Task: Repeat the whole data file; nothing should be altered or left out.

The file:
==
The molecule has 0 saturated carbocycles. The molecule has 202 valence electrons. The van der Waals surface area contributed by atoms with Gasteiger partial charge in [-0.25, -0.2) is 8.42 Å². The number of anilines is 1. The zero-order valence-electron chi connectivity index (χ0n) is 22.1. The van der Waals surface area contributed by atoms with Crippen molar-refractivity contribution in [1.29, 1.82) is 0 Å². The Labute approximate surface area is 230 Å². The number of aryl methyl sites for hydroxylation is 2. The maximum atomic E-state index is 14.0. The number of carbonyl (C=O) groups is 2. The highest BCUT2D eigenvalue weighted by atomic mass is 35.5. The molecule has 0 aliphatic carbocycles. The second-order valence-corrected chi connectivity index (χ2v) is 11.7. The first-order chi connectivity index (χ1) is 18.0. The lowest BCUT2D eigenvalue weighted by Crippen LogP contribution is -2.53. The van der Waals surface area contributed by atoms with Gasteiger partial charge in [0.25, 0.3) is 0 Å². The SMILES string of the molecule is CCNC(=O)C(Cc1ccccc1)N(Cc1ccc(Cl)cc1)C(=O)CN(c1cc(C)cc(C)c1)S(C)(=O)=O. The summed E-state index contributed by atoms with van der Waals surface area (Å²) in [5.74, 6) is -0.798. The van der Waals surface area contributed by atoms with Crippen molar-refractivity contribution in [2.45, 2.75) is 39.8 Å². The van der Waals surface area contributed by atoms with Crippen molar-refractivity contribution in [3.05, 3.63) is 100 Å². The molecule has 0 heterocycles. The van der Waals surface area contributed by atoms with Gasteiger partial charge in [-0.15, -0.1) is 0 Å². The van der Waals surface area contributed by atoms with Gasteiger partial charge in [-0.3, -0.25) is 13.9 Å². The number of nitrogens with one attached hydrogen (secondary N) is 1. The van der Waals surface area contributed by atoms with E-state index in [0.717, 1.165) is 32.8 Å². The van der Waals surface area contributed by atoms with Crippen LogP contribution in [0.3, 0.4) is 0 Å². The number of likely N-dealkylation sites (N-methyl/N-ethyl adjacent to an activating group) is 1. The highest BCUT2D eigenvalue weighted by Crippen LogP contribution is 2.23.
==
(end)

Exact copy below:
The molecule has 0 saturated carbocycles. The molecule has 202 valence electrons. The van der Waals surface area contributed by atoms with Gasteiger partial charge in [-0.25, -0.2) is 8.42 Å². The number of anilines is 1. The zero-order valence-electron chi connectivity index (χ0n) is 22.1. The van der Waals surface area contributed by atoms with Crippen molar-refractivity contribution in [1.29, 1.82) is 0 Å². The Labute approximate surface area is 230 Å². The number of aryl methyl sites for hydroxylation is 2. The maximum atomic E-state index is 14.0. The number of carbonyl (C=O) groups is 2. The highest BCUT2D eigenvalue weighted by atomic mass is 35.5. The molecule has 0 aliphatic carbocycles. The second-order valence-corrected chi connectivity index (χ2v) is 11.7. The first-order chi connectivity index (χ1) is 18.0. The lowest BCUT2D eigenvalue weighted by Crippen LogP contribution is -2.53. The van der Waals surface area contributed by atoms with Gasteiger partial charge in [0.25, 0.3) is 0 Å². The SMILES string of the molecule is CCNC(=O)C(Cc1ccccc1)N(Cc1ccc(Cl)cc1)C(=O)CN(c1cc(C)cc(C)c1)S(C)(=O)=O. The summed E-state index contributed by atoms with van der Waals surface area (Å²) in [5.74, 6) is -0.798. The van der Waals surface area contributed by atoms with Crippen molar-refractivity contribution in [2.45, 2.75) is 39.8 Å². The van der Waals surface area contributed by atoms with Crippen molar-refractivity contribution in [3.05, 3.63) is 100 Å². The molecule has 0 heterocycles. The van der Waals surface area contributed by atoms with Gasteiger partial charge in [-0.15, -0.1) is 0 Å². The van der Waals surface area contributed by atoms with Gasteiger partial charge in [-0.3, -0.25) is 13.9 Å². The number of nitrogens with one attached hydrogen (secondary N) is 1. The van der Waals surface area contributed by atoms with E-state index in [0.717, 1.165) is 32.8 Å². The van der Waals surface area contributed by atoms with Crippen LogP contribution in [0.3, 0.4) is 0 Å². The number of likely N-dealkylation sites (N-methyl/N-ethyl adjacent to an activating group) is 1. The highest BCUT2D eigenvalue weighted by Crippen LogP contribution is 2.23.